Need a Way to Rid Your Yard of Cicadas? Consider Eating Them
The impending cicada invasion of New Jersey will give the brave an opportunity to experience a low-fat, low-carb, gluten free snack: yes, experts say that cicadas are edible.
According to National Geographic, the billions of insects that will be emerging soon in New Jersey can be enjoyed in a variety of ways. Of course, the periodical cicadas have been burrowed into the soil for 17 years for the precise purpose of avoiding being eaten by predators, so you’re not doing the cicadas any favors by frying them up.
Proponents of eating cicadas point out that the insects are arthropods, just like shrimp, crab and lobster, and we have no problem eating those creatures. So, if you’re allergic to seafood, you probably shouldn’t eat them.
So, how do you eat the cicadas? First, try to choose one that has just emerged from nymph stage, they are the softest; if a young cicada is not available, National Geographic says that an adult female is the next best choice as their bellies are “fat and filled with nutritious eggs.” Adult males have hollow abdomens so there isn’t much to eat there. You can prepare them however you like, but Gene Kritsky, a cicada expert says that most people enjoy them deep fried with a good dipping sauce. They can also be boiled or eaten raw; Kritsky says they have a flavor like asparagus (not much of a selling point if you asked me).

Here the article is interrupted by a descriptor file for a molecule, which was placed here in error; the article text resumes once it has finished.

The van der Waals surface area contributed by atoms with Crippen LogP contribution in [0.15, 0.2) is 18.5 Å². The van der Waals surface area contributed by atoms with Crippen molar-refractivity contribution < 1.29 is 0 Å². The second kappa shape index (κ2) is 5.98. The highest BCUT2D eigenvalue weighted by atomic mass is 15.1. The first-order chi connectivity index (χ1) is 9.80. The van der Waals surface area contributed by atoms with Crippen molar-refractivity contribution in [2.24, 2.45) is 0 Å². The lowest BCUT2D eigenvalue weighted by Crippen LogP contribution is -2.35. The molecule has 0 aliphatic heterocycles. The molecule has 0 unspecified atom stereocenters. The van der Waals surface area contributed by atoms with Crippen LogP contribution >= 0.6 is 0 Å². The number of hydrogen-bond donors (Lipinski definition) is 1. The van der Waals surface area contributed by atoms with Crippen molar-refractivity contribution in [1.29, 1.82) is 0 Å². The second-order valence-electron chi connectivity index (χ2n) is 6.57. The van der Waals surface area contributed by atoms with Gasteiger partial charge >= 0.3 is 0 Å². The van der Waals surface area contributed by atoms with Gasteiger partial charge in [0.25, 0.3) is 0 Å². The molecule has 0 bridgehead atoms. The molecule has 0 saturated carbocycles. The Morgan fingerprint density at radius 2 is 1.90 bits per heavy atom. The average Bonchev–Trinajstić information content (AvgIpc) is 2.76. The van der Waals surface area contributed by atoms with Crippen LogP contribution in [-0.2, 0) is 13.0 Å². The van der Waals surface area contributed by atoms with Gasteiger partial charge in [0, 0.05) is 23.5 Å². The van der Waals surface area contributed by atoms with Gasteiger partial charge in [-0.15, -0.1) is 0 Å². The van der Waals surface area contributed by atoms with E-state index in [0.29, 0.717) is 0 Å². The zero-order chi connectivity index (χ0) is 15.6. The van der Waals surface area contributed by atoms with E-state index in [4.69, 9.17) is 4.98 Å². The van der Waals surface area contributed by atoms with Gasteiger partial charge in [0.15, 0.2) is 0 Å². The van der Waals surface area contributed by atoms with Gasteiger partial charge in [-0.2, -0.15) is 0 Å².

If you are an adventurous cook, there is an entire cookbook devoted to preparing and consuming cicadas, called Cada-licious. The periodicals cicadas, known as Brood X, should be making their appearance next month, so keep an eye on your pets; apparently dogs and cats enjoy eating cicadas, too.